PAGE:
So for example, this is an actual thing I made for debt mouse, it looks like it’s just a steel frame, but it’s definitely not.


This one took two days to make.


And on the laser, it looks flickery, but it’s actually made for three projectors.


So that explains, but this is a BPM based animation that you would load into your, in a frame on your workspace.


And it would make things move and things would be like flash around.


It doesn’t seem to work right now, but it’s what it is, but yeah usually a week Is the short answer.



Tim Bennett: Okay.


And how would you like it to happen?


Is it best if the client comes to you with an idea or do they come and say, “look, we have no idea what we want to do.


What can you suggest?”


Which is the way it normally works.


Pieterjan: So I usually, you know, because the client’s paying for it, you want to realise his vision and you usually a client, even if they have no idea, they usually have a vision somewhere and that’s what you kind of want to get out.


So usually I prefer that to have, for them to have an idea because that narrows down the whole troubleshooting and choice, because that costs you time too.


That’s essentially wasted, wasted labor.


Which for some, is justifiable, but for most people they would rather have you spent your time on making something, then you working back and forth constantly fixing something that you shouldn’t have to fix, you know?


So in that case, I’ll take an advisory stance and say, “Hey listen, I usually know this looks good. I’m trying to see what your, you know, I usually ask the direct question…


What are you promoting?


What you’re trying to do?


What kind of audience do you think is going to come?”


You know, questions that allow me to advise for a client and try and then try to convince them that the idea works.


Because then, then I can just, I can do my thing.


And if you don’t, if you just start making stuff without the client, really approving of anything, you end up doing this whole process of making something, preparing something, you present it to them, and then they’re still like, we don’t like it.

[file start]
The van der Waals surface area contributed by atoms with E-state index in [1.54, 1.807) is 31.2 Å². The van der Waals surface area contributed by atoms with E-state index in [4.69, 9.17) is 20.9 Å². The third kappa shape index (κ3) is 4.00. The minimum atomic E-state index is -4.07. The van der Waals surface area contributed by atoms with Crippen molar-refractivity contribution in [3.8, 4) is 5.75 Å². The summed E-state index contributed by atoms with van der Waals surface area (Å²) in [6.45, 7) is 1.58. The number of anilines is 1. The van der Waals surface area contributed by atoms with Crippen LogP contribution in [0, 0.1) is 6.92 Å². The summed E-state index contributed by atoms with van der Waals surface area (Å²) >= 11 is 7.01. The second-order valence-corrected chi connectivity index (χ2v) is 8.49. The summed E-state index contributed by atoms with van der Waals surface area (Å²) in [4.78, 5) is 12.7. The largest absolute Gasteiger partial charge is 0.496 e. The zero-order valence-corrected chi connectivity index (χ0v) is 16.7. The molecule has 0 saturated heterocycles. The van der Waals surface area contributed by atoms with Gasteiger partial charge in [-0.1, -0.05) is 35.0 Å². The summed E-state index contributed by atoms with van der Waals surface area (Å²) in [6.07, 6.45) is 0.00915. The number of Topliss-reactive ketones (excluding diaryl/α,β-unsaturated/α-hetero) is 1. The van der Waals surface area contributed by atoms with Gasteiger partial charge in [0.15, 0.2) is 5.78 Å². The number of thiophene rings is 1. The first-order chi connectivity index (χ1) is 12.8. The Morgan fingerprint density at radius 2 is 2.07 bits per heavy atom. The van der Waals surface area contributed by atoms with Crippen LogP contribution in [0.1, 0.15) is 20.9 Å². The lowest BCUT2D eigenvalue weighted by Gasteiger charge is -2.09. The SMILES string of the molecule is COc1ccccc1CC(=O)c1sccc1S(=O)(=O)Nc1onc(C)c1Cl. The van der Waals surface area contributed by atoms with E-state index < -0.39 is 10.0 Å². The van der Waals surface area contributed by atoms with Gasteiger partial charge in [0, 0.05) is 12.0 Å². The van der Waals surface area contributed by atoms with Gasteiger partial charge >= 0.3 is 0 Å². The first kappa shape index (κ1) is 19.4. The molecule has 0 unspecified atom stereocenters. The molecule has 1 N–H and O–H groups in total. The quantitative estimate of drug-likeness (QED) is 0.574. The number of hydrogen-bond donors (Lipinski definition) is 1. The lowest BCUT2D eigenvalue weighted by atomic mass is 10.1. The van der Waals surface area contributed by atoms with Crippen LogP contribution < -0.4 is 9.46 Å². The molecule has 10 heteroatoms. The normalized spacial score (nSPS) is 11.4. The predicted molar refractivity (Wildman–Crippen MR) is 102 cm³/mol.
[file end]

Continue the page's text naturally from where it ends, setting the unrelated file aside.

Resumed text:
So you essentially wasted so many days for something they will not even take.


And for them something they’re not taking, it’s usually something, in their mind obviously, is something they haven’t paid for and they’re not paying for it because it’s not what they wanted.


So I usually rather spend my time making something that I’m more confident about that, that they are actually like, and have, and I usually try to talk to a client or talk to my client that works with that client to make them enthusiastic of an idea and then have them stand behind that idea by showing them little previews of pictures or, you know, work-in-progress things and then see how their reaction is.


If their reaction is very mild and not very enthusiastic, you know, that you’re going the wrong direction.


So I think feeling the waters is usually a good, good thing to do.


Tim Bennett: Awesome.


Well this is laser animation at a depth that I’ve never seen before.


It’s very fascinating for me.


Very unique and clearly something way above my pay grade in animation.


Absolutely beautiful.


I’m really intrigued as to how you put all this together.


Very nice.


Pieterjan: Yeah. It’s crazy.


Like the thing is that there’s so many, you know, the whole graphics thing with lasers that, it’s not just viewing beam shows anymore.


It’s literally like you working multiple sections of an industry.


Like you’re mixing the movie, animation industry with laser and these industries are probably even way larger than ours, you know?


So it’s just that, there’s never enough to learn really.


Like even I consider I’m still learning and when people say it’s beautiful, it’s great, I then look at the other industries, how they’re doing on the animation  field, and I’m like, we still have a long way to go.


And obviously I still have a long way to go.


For example, on character animation in 3D, I feel like I’m still very early in.


So for example, this is a thing I did with adult swim, this looks great.


I mean, this is like 2D animation at its finest really.


It looks like you’re watching a cartoon and then you should see it on the screen, because it’s a six laser graphics projection.


So it will never look very good on one laser, obviously.


But yeah, this is like watching an actual cartoon in laser.


It took me a month to make with the team of Adult Swim and took me so little… I basically, the last few days I didn’t sleep for about three days and then also did the show.


And I can tell you how ill that can make you working that hard.


But then again, it’s also so gratifying when you’re like, the storm, the calm after the storm, you know, you’re done and people are so happy and you’re like, “wow, this was all worth it in the end.”


And I feel like that’s something in our industry that’s really a strong thing.